Integrity Statement, Restoring Integrity I, come into being.
2.3. As of 27 July 2010, the date of the Restoring Integrity Statement, Dean Leonen was unaware
that a Motion for Reconsideration of the Honorable Courts Decision in Vinuya vs. Executive
Secretary (G.R. No. 162230, 28 April 2010) had already been filed, or that the Honorable Court
was in the process of convening its Committee on Ethics and Ethical Standards in A.M. No.
10-7-17-SC.
2.4. Dean Leonens staff then circulated Restoring Integrity I among the members of the faculty.
Some faculty members visited the Deans Office to sign the document or had it brought to their
classrooms in the College of Law, or to their offices or residences. Still other faculty members who,
for one reason or another, were unable to sign Restoring Integrity I at that time, nevertheless
conveyed to Dean Leonen their assurances that they would sign as soon as they could manage.

2.5. Sometime in the second week of August, judging that Restoring Integrity I had been circulated
long enough, Dean Leonen instructed his staff to reproduce the statement in a style and manner
appropriate for posting in the College of Law. Following his own established practice in relation to
significant public issuances, he directed them to reformat the signing pages so that only the names
of those who signed the first printed draft would appear, together with the corresponding "(SGD.)"
note following each name. Restoring Integrity II thus came into being.88
According to Dean Leonen, the "practice of eliminating blanks opposite or above the names of
non-signatories in the final draft of significant public issuances, is meant not so much for aesthetic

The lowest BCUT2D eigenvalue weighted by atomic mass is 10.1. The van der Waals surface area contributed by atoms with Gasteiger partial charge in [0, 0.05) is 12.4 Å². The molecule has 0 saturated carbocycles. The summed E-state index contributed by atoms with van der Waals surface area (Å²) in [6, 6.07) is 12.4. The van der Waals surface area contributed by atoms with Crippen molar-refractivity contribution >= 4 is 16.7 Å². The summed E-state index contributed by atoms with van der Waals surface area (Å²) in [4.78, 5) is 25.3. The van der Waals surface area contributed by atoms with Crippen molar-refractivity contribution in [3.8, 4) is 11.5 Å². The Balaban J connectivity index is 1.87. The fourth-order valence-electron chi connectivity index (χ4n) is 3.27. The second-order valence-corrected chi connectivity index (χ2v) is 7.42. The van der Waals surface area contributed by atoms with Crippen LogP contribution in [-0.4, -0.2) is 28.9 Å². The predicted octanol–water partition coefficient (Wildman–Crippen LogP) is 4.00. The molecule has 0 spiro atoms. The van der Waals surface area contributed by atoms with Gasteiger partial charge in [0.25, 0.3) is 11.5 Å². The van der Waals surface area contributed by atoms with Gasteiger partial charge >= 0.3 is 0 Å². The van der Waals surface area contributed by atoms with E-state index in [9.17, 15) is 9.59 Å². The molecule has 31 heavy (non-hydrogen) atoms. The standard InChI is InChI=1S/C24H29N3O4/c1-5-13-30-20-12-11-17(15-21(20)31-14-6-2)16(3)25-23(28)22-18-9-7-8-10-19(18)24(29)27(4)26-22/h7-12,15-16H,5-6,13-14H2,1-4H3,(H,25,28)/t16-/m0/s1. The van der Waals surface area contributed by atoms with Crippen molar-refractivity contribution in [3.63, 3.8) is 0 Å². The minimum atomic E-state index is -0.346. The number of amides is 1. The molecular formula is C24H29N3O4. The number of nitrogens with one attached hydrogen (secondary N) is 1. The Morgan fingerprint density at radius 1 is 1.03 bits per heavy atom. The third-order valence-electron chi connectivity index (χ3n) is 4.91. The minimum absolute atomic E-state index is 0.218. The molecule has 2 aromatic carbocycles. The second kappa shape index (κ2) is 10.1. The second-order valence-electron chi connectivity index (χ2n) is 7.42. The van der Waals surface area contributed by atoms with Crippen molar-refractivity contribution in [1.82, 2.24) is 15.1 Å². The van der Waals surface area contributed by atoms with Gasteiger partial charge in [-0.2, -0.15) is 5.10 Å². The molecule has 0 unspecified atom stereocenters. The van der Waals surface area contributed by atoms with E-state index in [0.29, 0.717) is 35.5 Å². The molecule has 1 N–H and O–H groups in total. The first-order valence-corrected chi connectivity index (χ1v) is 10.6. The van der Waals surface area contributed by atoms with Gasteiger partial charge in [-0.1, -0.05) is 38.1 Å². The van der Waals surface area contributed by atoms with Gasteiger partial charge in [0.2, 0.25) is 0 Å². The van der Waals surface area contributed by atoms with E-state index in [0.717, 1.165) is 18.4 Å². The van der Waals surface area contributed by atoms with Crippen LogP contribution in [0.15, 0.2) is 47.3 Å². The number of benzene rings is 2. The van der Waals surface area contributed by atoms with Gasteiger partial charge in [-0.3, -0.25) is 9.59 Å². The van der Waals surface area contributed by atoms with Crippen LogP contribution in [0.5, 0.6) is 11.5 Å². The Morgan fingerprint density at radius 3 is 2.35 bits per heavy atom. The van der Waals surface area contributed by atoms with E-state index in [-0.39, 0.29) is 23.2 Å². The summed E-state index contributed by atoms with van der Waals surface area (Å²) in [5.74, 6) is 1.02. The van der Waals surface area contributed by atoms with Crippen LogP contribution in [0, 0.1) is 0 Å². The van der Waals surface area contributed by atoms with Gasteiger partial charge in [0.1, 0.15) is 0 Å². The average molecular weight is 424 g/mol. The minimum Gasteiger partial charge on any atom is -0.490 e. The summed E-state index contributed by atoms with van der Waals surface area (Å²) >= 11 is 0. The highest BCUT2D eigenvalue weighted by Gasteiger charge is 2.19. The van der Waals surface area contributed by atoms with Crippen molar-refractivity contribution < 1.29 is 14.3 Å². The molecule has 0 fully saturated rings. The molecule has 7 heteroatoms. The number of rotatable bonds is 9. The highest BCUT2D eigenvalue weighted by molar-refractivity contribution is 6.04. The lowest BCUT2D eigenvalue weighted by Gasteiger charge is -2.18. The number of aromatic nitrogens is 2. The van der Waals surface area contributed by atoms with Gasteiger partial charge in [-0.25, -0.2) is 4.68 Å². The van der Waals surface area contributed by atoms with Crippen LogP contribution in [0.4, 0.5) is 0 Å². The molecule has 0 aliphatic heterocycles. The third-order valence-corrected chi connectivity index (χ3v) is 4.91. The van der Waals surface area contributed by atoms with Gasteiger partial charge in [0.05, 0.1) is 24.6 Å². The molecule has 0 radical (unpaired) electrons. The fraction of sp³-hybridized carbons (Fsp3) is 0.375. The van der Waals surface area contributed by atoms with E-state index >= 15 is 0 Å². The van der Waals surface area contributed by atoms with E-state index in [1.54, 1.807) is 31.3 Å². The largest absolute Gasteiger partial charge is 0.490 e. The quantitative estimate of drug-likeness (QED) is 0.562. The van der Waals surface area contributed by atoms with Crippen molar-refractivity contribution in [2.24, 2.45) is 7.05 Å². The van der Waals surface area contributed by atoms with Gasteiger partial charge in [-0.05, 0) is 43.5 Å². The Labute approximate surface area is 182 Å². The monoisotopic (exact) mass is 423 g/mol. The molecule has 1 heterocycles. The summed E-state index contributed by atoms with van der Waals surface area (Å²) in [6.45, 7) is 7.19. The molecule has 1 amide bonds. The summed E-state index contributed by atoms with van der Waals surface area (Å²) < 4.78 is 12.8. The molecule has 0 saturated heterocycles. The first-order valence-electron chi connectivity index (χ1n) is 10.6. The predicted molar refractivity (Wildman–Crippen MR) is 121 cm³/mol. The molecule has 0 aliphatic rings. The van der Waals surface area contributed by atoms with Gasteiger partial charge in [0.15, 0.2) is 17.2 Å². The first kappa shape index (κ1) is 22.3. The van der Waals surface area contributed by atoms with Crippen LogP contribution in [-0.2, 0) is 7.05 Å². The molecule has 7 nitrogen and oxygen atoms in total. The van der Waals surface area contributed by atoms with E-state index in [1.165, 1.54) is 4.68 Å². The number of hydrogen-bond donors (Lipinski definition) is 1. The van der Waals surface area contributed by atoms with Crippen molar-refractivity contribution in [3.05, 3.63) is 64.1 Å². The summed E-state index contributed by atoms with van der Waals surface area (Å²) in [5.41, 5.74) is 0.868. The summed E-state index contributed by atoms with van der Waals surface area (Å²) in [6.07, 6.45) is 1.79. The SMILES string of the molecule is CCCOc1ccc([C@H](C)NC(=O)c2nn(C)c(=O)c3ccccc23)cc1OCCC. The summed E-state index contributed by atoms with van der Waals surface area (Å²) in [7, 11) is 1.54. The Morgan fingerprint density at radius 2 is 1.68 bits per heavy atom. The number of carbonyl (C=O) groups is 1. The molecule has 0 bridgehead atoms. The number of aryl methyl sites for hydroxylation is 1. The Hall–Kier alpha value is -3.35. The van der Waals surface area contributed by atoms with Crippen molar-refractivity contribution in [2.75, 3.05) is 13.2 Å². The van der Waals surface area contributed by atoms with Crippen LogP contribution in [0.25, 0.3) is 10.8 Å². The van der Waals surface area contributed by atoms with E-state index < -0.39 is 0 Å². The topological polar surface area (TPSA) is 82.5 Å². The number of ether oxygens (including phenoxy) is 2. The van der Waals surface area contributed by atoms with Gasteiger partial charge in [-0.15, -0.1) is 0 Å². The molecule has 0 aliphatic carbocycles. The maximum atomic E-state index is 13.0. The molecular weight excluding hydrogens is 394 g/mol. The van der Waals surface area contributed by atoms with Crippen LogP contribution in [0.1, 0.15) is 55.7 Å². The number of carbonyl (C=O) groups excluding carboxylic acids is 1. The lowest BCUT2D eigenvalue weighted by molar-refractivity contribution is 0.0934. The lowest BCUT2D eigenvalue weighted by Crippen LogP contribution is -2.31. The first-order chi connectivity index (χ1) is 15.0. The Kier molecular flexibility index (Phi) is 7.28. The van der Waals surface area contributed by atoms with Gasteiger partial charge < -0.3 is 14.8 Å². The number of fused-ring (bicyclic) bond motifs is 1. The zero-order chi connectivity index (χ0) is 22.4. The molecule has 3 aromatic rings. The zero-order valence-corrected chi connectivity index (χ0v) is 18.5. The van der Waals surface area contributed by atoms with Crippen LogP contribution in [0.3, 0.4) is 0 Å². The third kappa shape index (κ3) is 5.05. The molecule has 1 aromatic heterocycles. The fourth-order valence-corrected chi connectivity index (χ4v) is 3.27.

considerations as to secure the integrity of such documents."89 He likewise claimed that "[p]osting
statements with blanks would be an open invitation to vandals and pranksters."90
With respect to the inclusion of Justice Mendozas name as among the signatories in Restoring
Integrity II when in fact he did not sign Restoring Integrity I, Dean Leonen attributed the mistake to
a miscommunication involving his administrative officer. In his Compliance, he narrated that:
2.7. Upon being presented with a draft of Restoring Integrity II with the reformatted signing pages,
Dean Leonen noticed the inclusion of the name of Justice Mendoza among the "(SGD.)"
signatories. As Justice Mendoza was not among those who had physically signed Restoring
Integrity I when it was previously circulated, Dean Leonen called the attention of his staff to the
inclusion of the Justices name among the "(SGD.)" signatories in Restoring Integrity II.
2.8. Dean Leonen was told by his administrative officer that she had spoken to Justice Mendoza
over the phone on Friday, 06 August 2010. According to her, Justice Mendoza had authorized the
dean to sign the Restoring Integrity Statement for him as he agreed fundamentally with its
contents. Also according to her, Justice Mendoza was unable at that time to sign the Restoring
Integrity Statement himself as he was leaving for the United States the following week. It would
later turn out that this account was not entirely accurate.91 (Underscoring and italics supplied.)
Dean Leonen claimed that he "had no reason to doubt his administrative officer, however, and so
placed full reliance on her account"92 as "[t]here were indeed other faculty members who had also
authorized the Dean to indicate that they were signatories, even though they were at that time
unable to affix their signatures physically to the document."93
However, after receiving the Show Cause Resolution, Dean Leonen and his staff reviewed the
circumstances surrounding their effort to secure Justice Mendozas signature. It would turn out that
this was what actually transpired:
2.22.1. On Friday, 06 August 2010, when the deans staff talked to Justice Mendoza on the phone,
he [Justice Mendoza] indeed initially agreed to sign the Restoring Integrity Statement as he
fundamentally agreed with its contents. However, Justice Mendoza did not exactly say that he
authorized the dean to sign the Restoring Integrity Statement. Rather, he inquired if he could
authorize the dean to sign it for him as he was about to leave for the United States. The deans
staff informed him that they would, at any rate, still try to bring the Restoring Integrity Statement to
him.
2.22.2. Due to some administrative difficulties, Justice Mendoza was unable to sign the Restoring
Integrity Statement before he left for the U.S. the following week.
2.22.3. The staff was able to bring Restoring Integrity III to Justice Mendoza when he went to the
College to teach on 24 September 2010, a day after his arrival from the U.S. This time, Justice